japanese knotweed

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japanese knotweed

japanese knotweed

One of the world’s most invasive plants. Billions of dollars are spent trying to get rid of it, yet it could feed millions as a food source AND is a major source of resveratrol, a powerful anti-aging and anti-cancer agent. There is no excuse for starvation if this plant is around. It grows three feet a month, sends roots down ten feet, even through concrete, and as far as 60 feet out. Best parts are young shoots and unopened leaves, but whole plant is edible raw, steamed or cooked, even roots. Has tangy lemony taste from oxalic acid. Grows like bamboo and has hollow, bamboo-like stems. Young leaves are reddish-purple. Small green-white-pink 5-petal flowers. Very high in vitamin C. Antiinfection, anti-fungal, anti-viral, anti-inflammatory, anti-oxidant, tumor reduction, lowers cholesterol, elevates cyclic AMP, balances estrogen, mood swings, hit flashes, great for herpes, shingles, white blood cells, longevity, jaundice, liver, hepatitis, urinary tract, appendicitis, gallstones, yeast infection, rheumatoid arthritis, menopause, bacteria killer, anti-tumor, artherosclerosis, Alzheimers, Parkinsons, memory, nervous system, adrenals, asthma, lung, bronchitis, mucus. Transresveratrol even more bio-available than grape juice or red wine!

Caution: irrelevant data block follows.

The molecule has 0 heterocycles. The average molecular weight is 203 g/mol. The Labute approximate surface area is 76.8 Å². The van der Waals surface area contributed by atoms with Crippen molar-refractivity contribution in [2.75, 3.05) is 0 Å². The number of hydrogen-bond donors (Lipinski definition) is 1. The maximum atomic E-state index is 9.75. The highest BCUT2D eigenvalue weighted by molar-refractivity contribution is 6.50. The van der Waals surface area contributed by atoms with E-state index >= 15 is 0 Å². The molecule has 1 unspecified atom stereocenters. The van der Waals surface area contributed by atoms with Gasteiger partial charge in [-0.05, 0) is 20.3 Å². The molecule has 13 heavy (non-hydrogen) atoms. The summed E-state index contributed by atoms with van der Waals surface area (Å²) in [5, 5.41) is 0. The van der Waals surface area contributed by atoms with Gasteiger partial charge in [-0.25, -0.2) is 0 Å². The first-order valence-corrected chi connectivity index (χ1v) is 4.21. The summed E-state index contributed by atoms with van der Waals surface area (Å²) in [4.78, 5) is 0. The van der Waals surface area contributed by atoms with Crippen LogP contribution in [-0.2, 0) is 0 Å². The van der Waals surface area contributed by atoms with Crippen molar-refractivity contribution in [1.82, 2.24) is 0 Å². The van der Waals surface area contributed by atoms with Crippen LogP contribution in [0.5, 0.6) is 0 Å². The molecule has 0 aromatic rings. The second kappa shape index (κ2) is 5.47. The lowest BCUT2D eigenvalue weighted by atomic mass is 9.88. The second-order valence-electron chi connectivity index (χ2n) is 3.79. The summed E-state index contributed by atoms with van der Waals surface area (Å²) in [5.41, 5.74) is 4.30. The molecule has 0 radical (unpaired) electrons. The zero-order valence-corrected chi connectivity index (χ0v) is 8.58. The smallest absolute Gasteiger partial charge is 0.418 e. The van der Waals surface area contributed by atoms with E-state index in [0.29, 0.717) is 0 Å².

References in periodicals archive ?
Vine weevil, Lily Beetle, Sudden Oak Death, Impatiens Downy Mildew, Japanese Knot Weed and many more besides, have reared their ugly heads over the last 20 years or so.
The mauve Rhododendron ponticum costs a fortune to control in beauty spots around Britain while Japanese knot weed is a major pest plant,especially beside streams where the current carries pieces of root along to spread the problem still further.
Last night, a council spokesman said an inspection of the land showed it was covered in Japanese Knot Weed which would be difficult to rid completely without using strong chemicals.

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